living trusts (to avoid probate) and life insurance to address specific needs.


If you or someone you know needs marital help, Focus on the Family has resources and counseling to assist. You can contact us Monday through Friday from 6 a.m. to 8 p.m. (Mountain time) at: 800-A-FAMILY (232-6459) or [email protected].

© 2017 by Joseph Warren Kniskern. Used by permission.

Share on facebook
Share on twitter
Share on pinterest
Share on print
Share on email

About the Author

Joseph Warren Kniskern

Joseph Warren Kniskern is an attorney and the author of When the Vow Breaks: A survival and recovery guide for Christians facing divorce.

You May Also Like

Thank you [field id="first_name"] for signing up to get the free downloads of the Marrying Well Guides. 

Click the image below to access your guide and learn about the counter-cultural, biblical concepts of intentionality, purity, community and Christian compatibility.

(For best results use IE 8 or higher, Firefox, Chrome or Safari)

To stay up-to-date with the latest from Boundless, sign up for our free weekly e-newsletter.

If you have any comments or questions about the information included in the Guide, please send them to [email protected]

Click here to return to Boundless

Focus on the Family

Thank you for submitting this form. You will hear from us soon. 

The Daily Citizen

The Daily Citizen from Focus on the Family exists to be your most trustworthy news source. Our team of analysts is devoted to giving you timely and relevant analysis of current events and cultural trends – all from a biblical worldview – so that you can be inspired and assured that the information you share with others comes from a reliable source.

Alive to Thrive is a biblical guide to preventing teen suicide. Anyone who interacts with teens can learn how to help prevent suicidal thinking through sound practical and clinical advice, and more importantly, biblical principles that will provide a young person with hope in Christ.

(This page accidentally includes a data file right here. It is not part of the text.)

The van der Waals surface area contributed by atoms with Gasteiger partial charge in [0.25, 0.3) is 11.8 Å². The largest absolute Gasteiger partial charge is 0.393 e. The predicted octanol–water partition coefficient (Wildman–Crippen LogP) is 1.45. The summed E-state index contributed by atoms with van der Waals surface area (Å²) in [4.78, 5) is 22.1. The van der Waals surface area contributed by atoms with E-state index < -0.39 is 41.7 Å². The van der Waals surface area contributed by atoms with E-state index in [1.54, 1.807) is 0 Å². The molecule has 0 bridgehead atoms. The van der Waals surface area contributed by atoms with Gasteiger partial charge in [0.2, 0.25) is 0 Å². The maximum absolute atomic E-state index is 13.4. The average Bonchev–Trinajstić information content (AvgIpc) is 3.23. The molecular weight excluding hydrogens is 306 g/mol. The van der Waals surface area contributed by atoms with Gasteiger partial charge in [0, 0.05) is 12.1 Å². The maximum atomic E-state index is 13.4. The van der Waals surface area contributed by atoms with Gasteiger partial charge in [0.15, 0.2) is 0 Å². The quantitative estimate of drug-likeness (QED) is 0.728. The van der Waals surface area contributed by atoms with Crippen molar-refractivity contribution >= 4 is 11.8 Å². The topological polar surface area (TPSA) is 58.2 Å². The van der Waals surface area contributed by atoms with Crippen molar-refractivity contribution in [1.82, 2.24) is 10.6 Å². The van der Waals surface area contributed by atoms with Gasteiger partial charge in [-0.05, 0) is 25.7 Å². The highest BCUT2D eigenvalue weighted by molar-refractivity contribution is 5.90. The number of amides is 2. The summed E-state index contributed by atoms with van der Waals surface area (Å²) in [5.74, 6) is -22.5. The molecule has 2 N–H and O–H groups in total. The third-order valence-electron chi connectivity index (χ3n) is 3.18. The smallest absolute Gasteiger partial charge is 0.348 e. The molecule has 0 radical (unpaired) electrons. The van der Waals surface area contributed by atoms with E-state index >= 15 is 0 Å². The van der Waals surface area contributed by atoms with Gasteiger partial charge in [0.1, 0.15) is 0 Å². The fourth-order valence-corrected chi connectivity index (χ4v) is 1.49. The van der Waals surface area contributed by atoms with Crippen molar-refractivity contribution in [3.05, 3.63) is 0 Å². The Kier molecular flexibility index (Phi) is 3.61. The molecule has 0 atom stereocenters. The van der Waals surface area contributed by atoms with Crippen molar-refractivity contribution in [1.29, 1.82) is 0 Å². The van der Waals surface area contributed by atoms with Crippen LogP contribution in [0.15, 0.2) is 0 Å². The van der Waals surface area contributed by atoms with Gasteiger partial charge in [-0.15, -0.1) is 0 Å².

Bring Your Bible to School Day Logo Lockup with the Words Beneath

Every year on Bring Your Bible to School Day, students across the nation celebrate religious freedom and share God’s love with their friends. This event is designed to empower students to express their belief in the truth of God’s Word–and to do so in a respectful way that demonstrates the love of Christ.

Focus on the Family’s® Foster Care and Adoption program focuses on two main areas:

  • Wait No More events, which educate and empower families to help waiting kids in foster care

  • Post-placement resources for foster and adoptive families

Christian Counselors Network

Find Christian Counselors, Marriage & Family Therapists, Psychologists, Social Workers and Psychiatrists near you! Search by location, name or specialty to find professionals in Focus on the Family’s Christian Counselors Network who are eager to assist you.

Boundless is a Focus on the Family community for Christian young adults who want to pursue faith, relationships and adulthood with confidence and joy.

Through reviews, articles and discussions, Plugged In exists to shine a light on the world of popular entertainment while giving you and your family the essential tools you need to understand, navigate and impact the culture in which we live.

Have you been looking for a way to build your child’s faith in a fun and exciting way?
Adventures in Odyssey® audio dramas will do just that. Through original audio stories brought to life by actors who make you feel like part of the experience; these fictional, character-building dramas use storytelling to teach lasting truths.

Focus on the Family’s Hope Restored all-inclusive intensives offer marriage counseling for couples who are facing an extreme crisis in their marriage, and who may even feel they are headed for divorce.